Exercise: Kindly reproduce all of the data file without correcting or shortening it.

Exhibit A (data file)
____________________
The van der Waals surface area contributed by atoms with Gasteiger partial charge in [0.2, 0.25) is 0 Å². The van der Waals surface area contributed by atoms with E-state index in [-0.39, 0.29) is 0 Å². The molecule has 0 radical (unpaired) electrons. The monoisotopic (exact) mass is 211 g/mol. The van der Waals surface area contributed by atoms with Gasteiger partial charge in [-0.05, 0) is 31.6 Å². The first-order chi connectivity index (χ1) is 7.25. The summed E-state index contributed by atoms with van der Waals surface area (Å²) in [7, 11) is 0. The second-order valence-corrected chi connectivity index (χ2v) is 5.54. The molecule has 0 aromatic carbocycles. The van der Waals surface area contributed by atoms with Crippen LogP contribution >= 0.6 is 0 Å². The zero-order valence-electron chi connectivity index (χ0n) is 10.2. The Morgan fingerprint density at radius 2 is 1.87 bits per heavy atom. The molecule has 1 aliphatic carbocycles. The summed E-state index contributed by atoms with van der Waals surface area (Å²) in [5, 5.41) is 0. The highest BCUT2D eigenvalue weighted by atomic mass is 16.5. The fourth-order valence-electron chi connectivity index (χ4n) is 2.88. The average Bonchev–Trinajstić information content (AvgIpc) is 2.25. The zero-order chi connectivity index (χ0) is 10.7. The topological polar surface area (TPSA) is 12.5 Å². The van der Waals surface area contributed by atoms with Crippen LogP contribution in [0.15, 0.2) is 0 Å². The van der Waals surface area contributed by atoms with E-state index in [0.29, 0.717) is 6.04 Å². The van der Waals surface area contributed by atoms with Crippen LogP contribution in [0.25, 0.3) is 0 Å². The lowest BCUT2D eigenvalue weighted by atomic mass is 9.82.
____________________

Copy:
The van der Waals surface area contributed by atoms with Gasteiger partial charge in [0.2, 0.25) is 0 Å². The van der Waals surface area contributed by atoms with E-state index in [-0.39, 0.29) is 0 Å². The molecule has 0 radical (unpaired) electrons. The monoisotopic (exact) mass is 211 g/mol. The van der Waals surface area contributed by atoms with Gasteiger partial charge in [-0.05, 0) is 31.6 Å². The first-order chi connectivity index (χ1) is 7.25. The summed E-state index contributed by atoms with van der Waals surface area (Å²) in [7, 11) is 0. The second-order valence-corrected chi connectivity index (χ2v) is 5.54. The molecule has 0 aromatic carbocycles. The van der Waals surface area contributed by atoms with Crippen LogP contribution >= 0.6 is 0 Å². The zero-order valence-electron chi connectivity index (χ0n) is 10.2. The Morgan fingerprint density at radius 2 is 1.87 bits per heavy atom. The molecule has 1 aliphatic carbocycles. The summed E-state index contributed by atoms with van der Waals surface area (Å²) in [5, 5.41) is 0. The highest BCUT2D eigenvalue weighted by atomic mass is 16.5. The fourth-order valence-electron chi connectivity index (χ4n) is 2.88. The average Bonchev–Trinajstić information content (AvgIpc) is 2.25. The zero-order chi connectivity index (χ0) is 10.7. The topological polar surface area (TPSA) is 12.5 Å². The van der Waals surface area contributed by atoms with Crippen LogP contribution in [0.15, 0.2) is 0 Å². The van der Waals surface area contributed by atoms with E-state index in [0.29, 0.717) is 6.04 Å². The van der Waals surface area contributed by atoms with Crippen LogP contribution in [0.25, 0.3) is 0 Å². The lowest BCUT2D eigenvalue weighted by atomic mass is 9.82.